Her response to the story journey is her character arc. The story presses her into some kind of change. She must confront an issue in her life.
In the Sweet By and By, Jade is confronted with the truth about her relationship with her Mama. There’s so much resentment, she doesn’t want Mama at her wedding! Pretty serious. But, after pleading by her mother-in-law to be, Jade drops the invite into the mailbox. The journey is launched. Will her mother attend? If so, what will Jade do? If she doesn’t, how will it really impact Jade’s heart.
For Jane, still sitting in the cold interrogation room, she’s faced with her own brand of injustice. How she’s been treating her husband, her children, her friends, and how she’s grown distant from God.
The black moment comes when no one comes to rescue her. She’s tired and hungry, worried. Angry. She’s left a message with her husband, but he doesn’t show. Her best friend is too busy. The officers really believe she was an accomplice. She’s half crazy with the unfairness. Her children are waiting for her to pick them up from school. Who is caring for the injured child? Her reputation as a great mother is being challenged. Her very identity is in question.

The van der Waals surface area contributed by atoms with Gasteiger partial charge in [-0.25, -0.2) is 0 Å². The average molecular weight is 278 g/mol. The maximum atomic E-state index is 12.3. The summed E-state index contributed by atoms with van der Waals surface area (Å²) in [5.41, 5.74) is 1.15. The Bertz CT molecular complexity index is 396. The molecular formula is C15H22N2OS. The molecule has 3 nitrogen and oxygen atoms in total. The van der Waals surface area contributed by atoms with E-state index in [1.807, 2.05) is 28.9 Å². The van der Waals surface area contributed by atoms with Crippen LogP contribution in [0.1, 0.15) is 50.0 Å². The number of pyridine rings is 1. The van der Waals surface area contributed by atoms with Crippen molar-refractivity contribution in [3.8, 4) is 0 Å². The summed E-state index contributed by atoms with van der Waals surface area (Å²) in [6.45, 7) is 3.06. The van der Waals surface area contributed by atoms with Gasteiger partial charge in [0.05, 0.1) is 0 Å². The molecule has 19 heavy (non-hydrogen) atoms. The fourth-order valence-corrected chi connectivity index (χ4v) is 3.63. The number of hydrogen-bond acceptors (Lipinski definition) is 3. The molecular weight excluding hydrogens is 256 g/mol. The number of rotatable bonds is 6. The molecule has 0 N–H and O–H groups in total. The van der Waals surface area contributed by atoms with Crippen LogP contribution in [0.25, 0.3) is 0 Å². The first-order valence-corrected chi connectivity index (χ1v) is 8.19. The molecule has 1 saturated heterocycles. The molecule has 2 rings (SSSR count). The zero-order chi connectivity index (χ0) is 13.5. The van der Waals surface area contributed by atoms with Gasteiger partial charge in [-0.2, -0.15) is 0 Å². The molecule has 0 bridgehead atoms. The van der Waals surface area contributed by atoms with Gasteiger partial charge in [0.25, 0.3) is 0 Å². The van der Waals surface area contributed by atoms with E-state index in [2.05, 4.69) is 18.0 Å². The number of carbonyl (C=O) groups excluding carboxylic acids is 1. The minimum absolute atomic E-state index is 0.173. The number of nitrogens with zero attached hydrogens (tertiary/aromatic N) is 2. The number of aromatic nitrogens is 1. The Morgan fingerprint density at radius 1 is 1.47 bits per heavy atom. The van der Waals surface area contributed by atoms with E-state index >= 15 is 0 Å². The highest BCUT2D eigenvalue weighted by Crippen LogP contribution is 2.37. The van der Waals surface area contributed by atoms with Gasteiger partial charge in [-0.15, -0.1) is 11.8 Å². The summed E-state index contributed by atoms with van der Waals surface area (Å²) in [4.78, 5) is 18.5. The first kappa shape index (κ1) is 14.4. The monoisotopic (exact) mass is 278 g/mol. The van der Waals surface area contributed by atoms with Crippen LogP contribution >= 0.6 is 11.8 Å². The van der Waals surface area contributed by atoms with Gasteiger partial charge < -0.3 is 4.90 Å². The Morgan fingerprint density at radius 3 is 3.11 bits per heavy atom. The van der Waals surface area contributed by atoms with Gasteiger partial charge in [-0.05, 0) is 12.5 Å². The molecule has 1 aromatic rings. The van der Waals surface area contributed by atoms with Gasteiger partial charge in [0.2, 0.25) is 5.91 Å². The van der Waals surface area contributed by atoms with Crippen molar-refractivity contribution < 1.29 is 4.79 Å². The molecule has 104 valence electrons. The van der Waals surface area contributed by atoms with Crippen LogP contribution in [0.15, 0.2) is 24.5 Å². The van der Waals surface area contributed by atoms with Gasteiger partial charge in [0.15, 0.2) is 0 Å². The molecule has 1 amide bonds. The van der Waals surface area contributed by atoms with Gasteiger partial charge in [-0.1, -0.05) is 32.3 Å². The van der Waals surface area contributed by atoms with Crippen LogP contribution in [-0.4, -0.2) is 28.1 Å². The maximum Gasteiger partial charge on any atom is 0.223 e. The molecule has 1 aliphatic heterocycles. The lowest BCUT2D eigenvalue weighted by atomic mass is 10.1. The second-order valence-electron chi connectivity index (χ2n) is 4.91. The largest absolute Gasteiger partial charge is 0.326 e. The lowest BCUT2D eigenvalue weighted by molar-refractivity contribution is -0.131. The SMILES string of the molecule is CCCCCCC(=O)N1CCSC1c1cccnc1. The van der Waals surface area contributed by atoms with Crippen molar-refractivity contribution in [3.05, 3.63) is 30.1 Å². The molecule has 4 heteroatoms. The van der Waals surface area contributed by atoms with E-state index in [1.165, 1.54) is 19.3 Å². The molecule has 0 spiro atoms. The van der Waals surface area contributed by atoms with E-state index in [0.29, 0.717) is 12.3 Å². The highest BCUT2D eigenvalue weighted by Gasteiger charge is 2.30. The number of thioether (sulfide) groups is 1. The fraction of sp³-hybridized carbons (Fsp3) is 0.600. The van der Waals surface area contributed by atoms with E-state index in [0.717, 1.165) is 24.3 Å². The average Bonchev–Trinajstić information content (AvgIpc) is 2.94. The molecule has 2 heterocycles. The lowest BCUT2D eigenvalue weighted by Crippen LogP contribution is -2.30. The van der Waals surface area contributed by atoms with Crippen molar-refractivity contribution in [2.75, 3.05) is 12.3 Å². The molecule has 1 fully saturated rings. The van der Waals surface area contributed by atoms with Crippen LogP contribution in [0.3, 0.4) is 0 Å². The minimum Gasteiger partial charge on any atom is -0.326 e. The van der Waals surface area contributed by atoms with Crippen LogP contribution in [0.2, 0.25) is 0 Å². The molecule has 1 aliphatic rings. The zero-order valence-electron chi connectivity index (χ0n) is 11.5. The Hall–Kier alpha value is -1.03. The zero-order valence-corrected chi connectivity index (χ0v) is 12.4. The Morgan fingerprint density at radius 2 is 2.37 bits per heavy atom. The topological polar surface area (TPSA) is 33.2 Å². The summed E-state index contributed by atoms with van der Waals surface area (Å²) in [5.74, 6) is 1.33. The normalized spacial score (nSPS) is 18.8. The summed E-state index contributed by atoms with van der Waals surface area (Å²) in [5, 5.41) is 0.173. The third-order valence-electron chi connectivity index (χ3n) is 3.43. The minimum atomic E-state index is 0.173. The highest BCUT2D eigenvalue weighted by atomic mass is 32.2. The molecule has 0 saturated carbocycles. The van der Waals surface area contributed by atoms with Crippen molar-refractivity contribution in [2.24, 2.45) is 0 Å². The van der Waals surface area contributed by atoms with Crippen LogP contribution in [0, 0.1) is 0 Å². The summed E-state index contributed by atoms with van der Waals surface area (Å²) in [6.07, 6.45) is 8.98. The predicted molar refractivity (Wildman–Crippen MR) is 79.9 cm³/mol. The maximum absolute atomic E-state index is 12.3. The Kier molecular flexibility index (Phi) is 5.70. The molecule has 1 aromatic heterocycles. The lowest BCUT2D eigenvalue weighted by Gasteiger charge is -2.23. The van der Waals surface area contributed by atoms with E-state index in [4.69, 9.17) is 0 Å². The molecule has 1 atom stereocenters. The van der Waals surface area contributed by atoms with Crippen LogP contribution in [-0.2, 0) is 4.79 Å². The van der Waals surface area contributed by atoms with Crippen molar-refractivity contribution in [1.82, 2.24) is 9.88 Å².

In the end, Jane is cleared. But her hearts been scoured. She does not leave the police station the same woman. There are realizations and changed to be made in her life. She goes home to her family with a new perspective. When she drives to the grocery store, finally, the next morning, she’s made plans to volunteer at the homeless shelter and and recommitted her life to Jesus, apologized to her husband for her attitude, repented to her kids.
So, the arc of the story is getting the action from point A to point B. Jane going to the police station, enduring the police station (and there are all kinds of obstacles her preventing her from getting free) to getting home again. Many times the plot can go full circle. Jane starting out on a journey to the grocery store, ending up at the grocery store but with a different perspective.